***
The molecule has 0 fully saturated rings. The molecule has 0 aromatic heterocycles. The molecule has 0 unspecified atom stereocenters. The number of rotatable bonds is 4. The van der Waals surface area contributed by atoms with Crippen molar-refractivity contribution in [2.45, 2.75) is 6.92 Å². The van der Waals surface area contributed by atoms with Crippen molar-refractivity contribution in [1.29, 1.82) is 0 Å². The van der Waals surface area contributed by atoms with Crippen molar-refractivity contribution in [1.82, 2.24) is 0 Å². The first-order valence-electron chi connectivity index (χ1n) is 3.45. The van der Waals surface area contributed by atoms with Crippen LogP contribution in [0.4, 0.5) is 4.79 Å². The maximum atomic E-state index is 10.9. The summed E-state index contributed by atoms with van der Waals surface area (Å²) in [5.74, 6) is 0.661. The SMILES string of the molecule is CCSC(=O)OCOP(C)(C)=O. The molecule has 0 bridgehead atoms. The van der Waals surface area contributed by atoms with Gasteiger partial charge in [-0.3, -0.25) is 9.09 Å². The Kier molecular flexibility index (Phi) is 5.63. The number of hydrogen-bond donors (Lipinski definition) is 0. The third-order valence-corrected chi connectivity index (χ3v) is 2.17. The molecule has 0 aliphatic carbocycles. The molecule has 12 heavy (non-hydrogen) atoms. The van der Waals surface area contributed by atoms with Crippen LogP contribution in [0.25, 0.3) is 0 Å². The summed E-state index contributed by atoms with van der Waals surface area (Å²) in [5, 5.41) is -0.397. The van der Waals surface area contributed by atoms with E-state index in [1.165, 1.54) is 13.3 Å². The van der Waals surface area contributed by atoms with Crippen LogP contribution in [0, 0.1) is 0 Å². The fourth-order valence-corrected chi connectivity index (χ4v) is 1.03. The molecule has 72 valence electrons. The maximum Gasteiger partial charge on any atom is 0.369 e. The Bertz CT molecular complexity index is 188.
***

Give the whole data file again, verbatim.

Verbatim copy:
The molecule has 0 fully saturated rings. The molecule has 0 aromatic heterocycles. The molecule has 0 unspecified atom stereocenters. The number of rotatable bonds is 4. The van der Waals surface area contributed by atoms with Crippen molar-refractivity contribution in [2.45, 2.75) is 6.92 Å². The van der Waals surface area contributed by atoms with Crippen molar-refractivity contribution in [1.29, 1.82) is 0 Å². The van der Waals surface area contributed by atoms with Crippen molar-refractivity contribution in [1.82, 2.24) is 0 Å². The first-order valence-electron chi connectivity index (χ1n) is 3.45. The van der Waals surface area contributed by atoms with Crippen LogP contribution in [0.4, 0.5) is 4.79 Å². The maximum atomic E-state index is 10.9. The summed E-state index contributed by atoms with van der Waals surface area (Å²) in [5.74, 6) is 0.661. The SMILES string of the molecule is CCSC(=O)OCOP(C)(C)=O. The molecule has 0 bridgehead atoms. The van der Waals surface area contributed by atoms with Gasteiger partial charge in [-0.3, -0.25) is 9.09 Å². The Kier molecular flexibility index (Phi) is 5.63. The number of hydrogen-bond donors (Lipinski definition) is 0. The third-order valence-corrected chi connectivity index (χ3v) is 2.17. The molecule has 0 aliphatic carbocycles. The molecule has 12 heavy (non-hydrogen) atoms. The van der Waals surface area contributed by atoms with Crippen LogP contribution in [0.25, 0.3) is 0 Å². The summed E-state index contributed by atoms with van der Waals surface area (Å²) in [5, 5.41) is -0.397. The van der Waals surface area contributed by atoms with E-state index in [1.165, 1.54) is 13.3 Å². The van der Waals surface area contributed by atoms with Crippen LogP contribution in [0, 0.1) is 0 Å². The fourth-order valence-corrected chi connectivity index (χ4v) is 1.03. The molecule has 72 valence electrons. The maximum Gasteiger partial charge on any atom is 0.369 e. The Bertz CT molecular complexity index is 188.